What To Know About The Delta Variant Of COVID-19


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The higher transmissibility could make the Delta variant the “most dangerous variant yet.”

end of the pandemic
feels in sight. The last thing any of us want is news that might set us back or upset the delicate crawl toward post-pandemic life.
That’s why when I first heard rumblings about the Delta variant initially identified in India, my instinct was to plug my ears and close my eyes.
Ignorance is bliss
and all that. But, ignorance isn’t really bliss. Not in this case, anyway. When it comes to COVID-19, ignorance is the enemy. Knowing what we’re up against is strength. Understanding the variant and how to protect ourselves, our families, and our communities is power.
What Is The Delta Variant?
The Delta variant, also known as the B.1.617.2 coronavirus variant, was originally discovered in India. It has since become “
one the most — if not the most — worrisome strain of the coronavirus circulating globally
The variant has made its way into at least 62 countries, including the U.S. By all accounts, it’s currently the dominant strain in the U.K. It’s also likely the cause for a
, China’s most populous province, and has caused officials to lock down certain areas.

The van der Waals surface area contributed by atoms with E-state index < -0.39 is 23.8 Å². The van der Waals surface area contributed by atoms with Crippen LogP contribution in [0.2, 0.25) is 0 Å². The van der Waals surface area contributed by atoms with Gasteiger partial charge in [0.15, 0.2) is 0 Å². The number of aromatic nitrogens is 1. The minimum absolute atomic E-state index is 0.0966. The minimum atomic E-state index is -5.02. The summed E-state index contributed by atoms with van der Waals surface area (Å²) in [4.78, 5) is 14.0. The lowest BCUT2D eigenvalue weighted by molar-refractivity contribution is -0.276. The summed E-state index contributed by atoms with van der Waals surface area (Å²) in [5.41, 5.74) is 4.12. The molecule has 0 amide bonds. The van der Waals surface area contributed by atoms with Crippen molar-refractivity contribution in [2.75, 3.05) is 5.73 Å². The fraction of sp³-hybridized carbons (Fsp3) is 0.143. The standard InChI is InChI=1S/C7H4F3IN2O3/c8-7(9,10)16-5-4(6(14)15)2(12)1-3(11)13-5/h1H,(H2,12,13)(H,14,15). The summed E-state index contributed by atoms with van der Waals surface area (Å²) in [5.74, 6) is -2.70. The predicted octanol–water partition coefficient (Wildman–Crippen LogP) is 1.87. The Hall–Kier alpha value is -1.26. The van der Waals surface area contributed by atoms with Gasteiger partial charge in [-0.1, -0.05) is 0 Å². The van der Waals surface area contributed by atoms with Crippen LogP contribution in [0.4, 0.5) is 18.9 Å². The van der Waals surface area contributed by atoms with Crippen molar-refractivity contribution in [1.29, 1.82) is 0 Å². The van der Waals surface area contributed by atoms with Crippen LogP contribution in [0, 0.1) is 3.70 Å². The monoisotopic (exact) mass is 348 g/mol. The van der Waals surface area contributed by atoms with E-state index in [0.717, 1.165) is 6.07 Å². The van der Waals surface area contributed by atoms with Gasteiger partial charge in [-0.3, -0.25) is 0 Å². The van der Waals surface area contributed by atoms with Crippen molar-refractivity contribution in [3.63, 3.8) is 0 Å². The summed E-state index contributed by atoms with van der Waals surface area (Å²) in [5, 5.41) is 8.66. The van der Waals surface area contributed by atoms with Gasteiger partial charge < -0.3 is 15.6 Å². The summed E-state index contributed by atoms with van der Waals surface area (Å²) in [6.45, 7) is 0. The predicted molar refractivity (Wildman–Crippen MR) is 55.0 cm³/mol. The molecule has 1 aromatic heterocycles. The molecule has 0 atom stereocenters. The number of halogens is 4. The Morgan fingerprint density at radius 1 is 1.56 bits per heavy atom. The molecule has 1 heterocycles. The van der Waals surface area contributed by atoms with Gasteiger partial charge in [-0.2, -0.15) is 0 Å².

The Delta Variant Is More Contagious Than Other Variants
According to the British health minister, the Delta variant is about
40% more transmissible
than the Alpha variant, (formerly known as the B.1.1.7 variant), which was already more transmissible than the original coronavirus that began circulating in December 2019.
Percentages are useful, but they can become meaningless without context. Zeynep Tufekci broke down what more transmissible means in an
op-ed for the New York Times
. She explained the danger of increased transmissibility like this:
“If a virus that could previously infect three people on average can now infect four, it looks like a small increase. Yet if you start with just two infected people in both scenarios, just 10 iterations later, the former will have caused about 40,000 cases while the latter will be more than 524,000, a nearly 13-fold difference.”
The higher transmissibility could make the Delta variant the “

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